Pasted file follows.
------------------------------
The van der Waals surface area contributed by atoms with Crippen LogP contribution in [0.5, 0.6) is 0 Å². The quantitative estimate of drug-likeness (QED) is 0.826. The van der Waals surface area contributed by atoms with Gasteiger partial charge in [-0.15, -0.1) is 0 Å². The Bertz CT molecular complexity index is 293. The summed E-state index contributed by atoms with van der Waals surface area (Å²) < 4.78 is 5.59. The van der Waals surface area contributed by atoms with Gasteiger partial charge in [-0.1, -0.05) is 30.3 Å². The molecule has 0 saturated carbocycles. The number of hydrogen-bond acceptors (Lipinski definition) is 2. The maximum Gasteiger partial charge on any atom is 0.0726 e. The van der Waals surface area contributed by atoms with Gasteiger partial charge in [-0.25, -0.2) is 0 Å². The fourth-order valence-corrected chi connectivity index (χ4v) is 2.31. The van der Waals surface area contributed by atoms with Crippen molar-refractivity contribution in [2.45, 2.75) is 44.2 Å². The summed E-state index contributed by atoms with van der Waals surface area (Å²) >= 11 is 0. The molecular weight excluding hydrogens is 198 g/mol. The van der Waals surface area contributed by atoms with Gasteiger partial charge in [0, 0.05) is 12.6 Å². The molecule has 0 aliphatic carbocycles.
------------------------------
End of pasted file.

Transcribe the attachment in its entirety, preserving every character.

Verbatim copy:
The van der Waals surface area contributed by atoms with Crippen LogP contribution in [0.5, 0.6) is 0 Å². The quantitative estimate of drug-likeness (QED) is 0.826. The van der Waals surface area contributed by atoms with Gasteiger partial charge in [-0.15, -0.1) is 0 Å². The Bertz CT molecular complexity index is 293. The summed E-state index contributed by atoms with van der Waals surface area (Å²) < 4.78 is 5.59. The van der Waals surface area contributed by atoms with Gasteiger partial charge in [-0.1, -0.05) is 30.3 Å². The molecule has 0 saturated carbocycles. The number of hydrogen-bond acceptors (Lipinski definition) is 2. The maximum Gasteiger partial charge on any atom is 0.0726 e. The van der Waals surface area contributed by atoms with Gasteiger partial charge in [-0.25, -0.2) is 0 Å². The fourth-order valence-corrected chi connectivity index (χ4v) is 2.31. The van der Waals surface area contributed by atoms with Crippen molar-refractivity contribution in [2.45, 2.75) is 44.2 Å². The summed E-state index contributed by atoms with van der Waals surface area (Å²) >= 11 is 0. The molecular weight excluding hydrogens is 198 g/mol. The van der Waals surface area contributed by atoms with Gasteiger partial charge in [0, 0.05) is 12.6 Å². The molecule has 0 aliphatic carbocycles.